Three properties in the city’s first-time homeownership loan program have been abandoned, Oneonta officials said, and two other property owners haven’t responded to requests for payments.
The five property owners owe the city more than $90,000, plus interest, stemming from loans made through First-Time Homeownership, a federally funded program, according to a report recently discussed at a Common Council committee meeting.
The city received a total of $1,185,170 in federal Housing and Urban Development funding in three installments since 1996, and turned it into loans for more than 60 low- to moderate-income homeowners. Loan payments are deposited in the city’s “program income account,” which recirculates funds for various projects, and isn’t part of the city’s general operating fund, according to Jeff House, city housing specialist and acting director of community development.
Meg Hungerford, the city director of finance, said the loan repayments fund the city’s community development budget, which has been set by the Common Council at $107,500 for next year. Of that amount, $67,000 is projected to come from loan repayments, including first-time homeownership payments, she said, and about another $40,000 is from previously collected payments.
The largest item in the community development budget is $70,000 for an annual agreement with Otsego County for downtown Oneonta business retention and expansion services, Hungerford said. The budget also would cover expenses stemming from requesting or providing other loans or grants, she said.
House said the first-time homeownership loans carried an automatic three-year deferral of repayments to the city. But all of those HUD deferrals have expired, he said, and the city has approved many deferrals in recent years.
In recent years, the city has been studying its housing stock, which includes student rentals, and identifying needs and and ways to encourage improvements, development, affordability and ownership.
“We’re trying to fill homes with families,” Chip Holmes, Eighth Ward member of the Common Council, said Tuesday.
About 18 months ago, House said, city officials decided that the municipal books needed review to determine who among nonpayers in the HUD-initiated program was eligible for continued deferrals and who needed to start making payments.
Bob Brzozowski, Seventh Ward council member and chairman of the Community Improvement Committee, said the city has an obligation to monitor the program to prevent abuse. The committee has been reviewing the program and discussed its status with House during a meeting earlier this month.
According to the most recent list compiled by House, the three abandoned properties, the owners, amount due, the original loan amount and date are:
• 50 Elm St., Anne Avery, $22,242, and $18,750, May 15, 1998.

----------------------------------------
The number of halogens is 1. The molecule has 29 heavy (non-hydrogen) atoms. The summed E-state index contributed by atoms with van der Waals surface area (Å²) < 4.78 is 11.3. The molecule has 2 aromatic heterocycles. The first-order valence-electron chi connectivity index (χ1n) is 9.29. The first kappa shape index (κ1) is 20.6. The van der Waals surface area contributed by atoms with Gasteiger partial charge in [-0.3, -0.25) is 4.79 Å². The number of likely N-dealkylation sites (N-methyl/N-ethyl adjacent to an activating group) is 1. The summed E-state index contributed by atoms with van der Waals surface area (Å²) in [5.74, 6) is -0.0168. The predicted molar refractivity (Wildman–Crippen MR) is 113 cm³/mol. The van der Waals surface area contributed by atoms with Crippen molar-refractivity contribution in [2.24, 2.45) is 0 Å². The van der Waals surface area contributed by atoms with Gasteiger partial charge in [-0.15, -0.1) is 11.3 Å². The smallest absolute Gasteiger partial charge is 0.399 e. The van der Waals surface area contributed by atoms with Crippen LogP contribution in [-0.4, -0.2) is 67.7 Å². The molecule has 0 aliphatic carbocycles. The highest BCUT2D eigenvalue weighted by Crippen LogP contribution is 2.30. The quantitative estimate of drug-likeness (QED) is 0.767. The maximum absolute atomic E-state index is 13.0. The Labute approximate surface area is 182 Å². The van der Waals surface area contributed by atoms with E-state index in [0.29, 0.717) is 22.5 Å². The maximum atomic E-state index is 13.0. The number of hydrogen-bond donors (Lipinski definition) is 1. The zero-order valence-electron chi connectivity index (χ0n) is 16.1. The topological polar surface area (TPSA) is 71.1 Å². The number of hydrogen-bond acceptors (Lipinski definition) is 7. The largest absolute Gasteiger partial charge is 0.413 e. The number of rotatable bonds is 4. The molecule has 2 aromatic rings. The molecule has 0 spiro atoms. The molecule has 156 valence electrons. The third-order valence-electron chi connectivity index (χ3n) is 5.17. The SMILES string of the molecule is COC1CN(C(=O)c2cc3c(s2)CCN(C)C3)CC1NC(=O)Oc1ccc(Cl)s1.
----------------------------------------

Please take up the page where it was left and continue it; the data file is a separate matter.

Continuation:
• 2-6 Miller St., Judy Marshall, $14,585, and $12,000, May 29, 1997.
• 3 Lewis Ave., Mark Wheeler, $12,397, and $14,000, May 6, 2002. This property is in foreclosure.
House said the accounts for the abandoned properties have been turned over to City Manager Michael Long and City Attorney David Merzig for further attention.
The properties, owners, amount owed, loan amount and origin date for which the city has mailed requests for compliance but received no reply are:
• 519 Main St., Diane Perry-Pleban, $28,799, and $25,000, July 7, 1999.
• 5 Tilton Ave., Muganyzi Katoke, $20,910, and $20,500, July 10, 2001.
Community Improvement Committee members asked House about possible next steps, such as credit inquiries to determine deferral eligibility for parties that haven’t responded to requests for compliance. House said the city would prefer not having to take legal action.
The city has assisted 63 households in three allotments of the HUD initiative, which was approved though the state’s Community Development Block Grant program, House said, and HUD’s guideline was that housing costs shouldn’t exceed a third of a household’s annual adjusted gross income.
Under the program, the applicant was required to find another lender to carry a first mortgage, House said, and the city has a subordinate position behind that lender.
Previously, city officials said the program has been important for new homeowners, for improving and stabilizing neighborhoods and for protecting other residents’ investments in their properties.
First-Time Homeownership I dates from 1996-99 and was $453,170 to assist 29 households, according to House. First-Time Homeownership II in 2000-02 with $340,000 assisted 20 households, he said, and the third program in 2004-06 loaned $392,00 to 14 households.
Of the 63 households assisted, 24 loans have been paid off through repayments or sale of the property, House said, of and 39 current accounts, 23 borrowers are making payments and 16 property owners aren’t making payments on their loans.
His review determined that seven property owners met HUD income criteria for continued deferrals. Four other owners didn’t meet deferment criteria and began making payments, he said, and four others have responded to the city’s request for information and are in various phases of negotiation or compliance.
For borrowers unable to start payment under HUD guidelines, the city grants deferment on a yearly basis, he said.The programs’ goal was and continues to be to help individuals and families of low- and moderate incomes to own homes in the city, House said.
“That goal has surely been met,” House said. The majority of the participants are families and almost all of the borrowers have met their obligations, he said.
“In all cases, these participants would not otherwise have been able to purchase a home in the city at the time they applied,” House said in an emailed response to questions about the program. “With rapidly increasing housing costs, and stagnant or decreasing wages, most probably still could not, without assistance such as that provided through programs like these.”